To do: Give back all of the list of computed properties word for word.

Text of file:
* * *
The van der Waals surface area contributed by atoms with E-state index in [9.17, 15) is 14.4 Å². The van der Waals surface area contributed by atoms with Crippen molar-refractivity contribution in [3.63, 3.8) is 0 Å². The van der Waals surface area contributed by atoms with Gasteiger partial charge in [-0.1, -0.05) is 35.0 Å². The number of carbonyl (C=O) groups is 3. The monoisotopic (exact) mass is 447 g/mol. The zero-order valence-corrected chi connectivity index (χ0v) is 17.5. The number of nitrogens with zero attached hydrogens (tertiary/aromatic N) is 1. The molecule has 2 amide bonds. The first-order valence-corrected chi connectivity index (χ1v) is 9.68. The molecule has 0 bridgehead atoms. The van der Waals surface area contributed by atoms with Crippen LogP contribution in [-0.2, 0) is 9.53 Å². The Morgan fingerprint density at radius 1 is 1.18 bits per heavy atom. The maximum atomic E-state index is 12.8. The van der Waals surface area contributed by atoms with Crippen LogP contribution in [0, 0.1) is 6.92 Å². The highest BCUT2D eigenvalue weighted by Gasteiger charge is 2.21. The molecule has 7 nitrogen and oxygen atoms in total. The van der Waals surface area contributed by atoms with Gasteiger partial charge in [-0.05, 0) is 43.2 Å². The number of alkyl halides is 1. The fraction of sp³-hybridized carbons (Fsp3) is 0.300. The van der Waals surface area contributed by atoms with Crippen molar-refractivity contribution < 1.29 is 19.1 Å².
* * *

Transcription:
The van der Waals surface area contributed by atoms with E-state index in [9.17, 15) is 14.4 Å². The van der Waals surface area contributed by atoms with Crippen molar-refractivity contribution in [3.63, 3.8) is 0 Å². The van der Waals surface area contributed by atoms with Gasteiger partial charge in [-0.1, -0.05) is 35.0 Å². The number of carbonyl (C=O) groups is 3. The monoisotopic (exact) mass is 447 g/mol. The zero-order valence-corrected chi connectivity index (χ0v) is 17.5. The number of nitrogens with zero attached hydrogens (tertiary/aromatic N) is 1. The molecule has 2 amide bonds. The first-order valence-corrected chi connectivity index (χ1v) is 9.68. The molecule has 0 bridgehead atoms. The van der Waals surface area contributed by atoms with Crippen LogP contribution in [-0.2, 0) is 9.53 Å². The Morgan fingerprint density at radius 1 is 1.18 bits per heavy atom. The maximum atomic E-state index is 12.8. The van der Waals surface area contributed by atoms with Crippen LogP contribution in [0, 0.1) is 6.92 Å². The highest BCUT2D eigenvalue weighted by Gasteiger charge is 2.21. The molecule has 7 nitrogen and oxygen atoms in total. The van der Waals surface area contributed by atoms with Gasteiger partial charge in [-0.05, 0) is 43.2 Å². The number of alkyl halides is 1. The fraction of sp³-hybridized carbons (Fsp3) is 0.300. The van der Waals surface area contributed by atoms with Crippen molar-refractivity contribution < 1.29 is 19.1 Å².